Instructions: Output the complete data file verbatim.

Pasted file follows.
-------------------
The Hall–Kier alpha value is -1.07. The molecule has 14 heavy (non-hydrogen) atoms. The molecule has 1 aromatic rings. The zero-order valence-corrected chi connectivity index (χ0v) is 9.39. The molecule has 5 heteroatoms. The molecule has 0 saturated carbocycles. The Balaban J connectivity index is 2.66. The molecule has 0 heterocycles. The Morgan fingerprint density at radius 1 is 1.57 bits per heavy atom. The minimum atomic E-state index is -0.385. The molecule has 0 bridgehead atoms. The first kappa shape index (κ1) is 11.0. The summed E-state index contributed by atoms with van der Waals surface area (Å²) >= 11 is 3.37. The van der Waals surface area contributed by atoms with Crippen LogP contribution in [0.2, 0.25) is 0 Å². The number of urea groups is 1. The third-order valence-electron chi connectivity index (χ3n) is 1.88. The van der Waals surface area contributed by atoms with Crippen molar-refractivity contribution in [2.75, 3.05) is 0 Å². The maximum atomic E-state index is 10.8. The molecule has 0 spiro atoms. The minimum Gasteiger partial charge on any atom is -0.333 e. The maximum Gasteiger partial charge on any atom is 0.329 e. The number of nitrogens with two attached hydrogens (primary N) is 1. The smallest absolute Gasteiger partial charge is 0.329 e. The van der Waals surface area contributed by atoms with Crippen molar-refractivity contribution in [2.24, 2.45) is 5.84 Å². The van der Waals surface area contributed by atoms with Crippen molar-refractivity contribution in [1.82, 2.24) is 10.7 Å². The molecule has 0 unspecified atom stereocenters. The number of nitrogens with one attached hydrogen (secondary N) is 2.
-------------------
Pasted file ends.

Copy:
The Hall–Kier alpha value is -1.07. The molecule has 14 heavy (non-hydrogen) atoms. The molecule has 1 aromatic rings. The zero-order valence-corrected chi connectivity index (χ0v) is 9.39. The molecule has 5 heteroatoms. The molecule has 0 saturated carbocycles. The Balaban J connectivity index is 2.66. The molecule has 0 heterocycles. The Morgan fingerprint density at radius 1 is 1.57 bits per heavy atom. The minimum atomic E-state index is -0.385. The molecule has 0 bridgehead atoms. The first kappa shape index (κ1) is 11.0. The summed E-state index contributed by atoms with van der Waals surface area (Å²) >= 11 is 3.37. The van der Waals surface area contributed by atoms with Crippen LogP contribution in [0.2, 0.25) is 0 Å². The number of urea groups is 1. The third-order valence-electron chi connectivity index (χ3n) is 1.88. The van der Waals surface area contributed by atoms with Crippen molar-refractivity contribution in [2.75, 3.05) is 0 Å². The maximum atomic E-state index is 10.8. The molecule has 0 spiro atoms. The minimum Gasteiger partial charge on any atom is -0.333 e. The maximum Gasteiger partial charge on any atom is 0.329 e. The number of nitrogens with two attached hydrogens (primary N) is 1. The smallest absolute Gasteiger partial charge is 0.329 e. The van der Waals surface area contributed by atoms with Crippen molar-refractivity contribution in [2.24, 2.45) is 5.84 Å². The van der Waals surface area contributed by atoms with Crippen molar-refractivity contribution in [1.82, 2.24) is 10.7 Å². The molecule has 0 unspecified atom stereocenters. The number of nitrogens with one attached hydrogen (secondary N) is 2.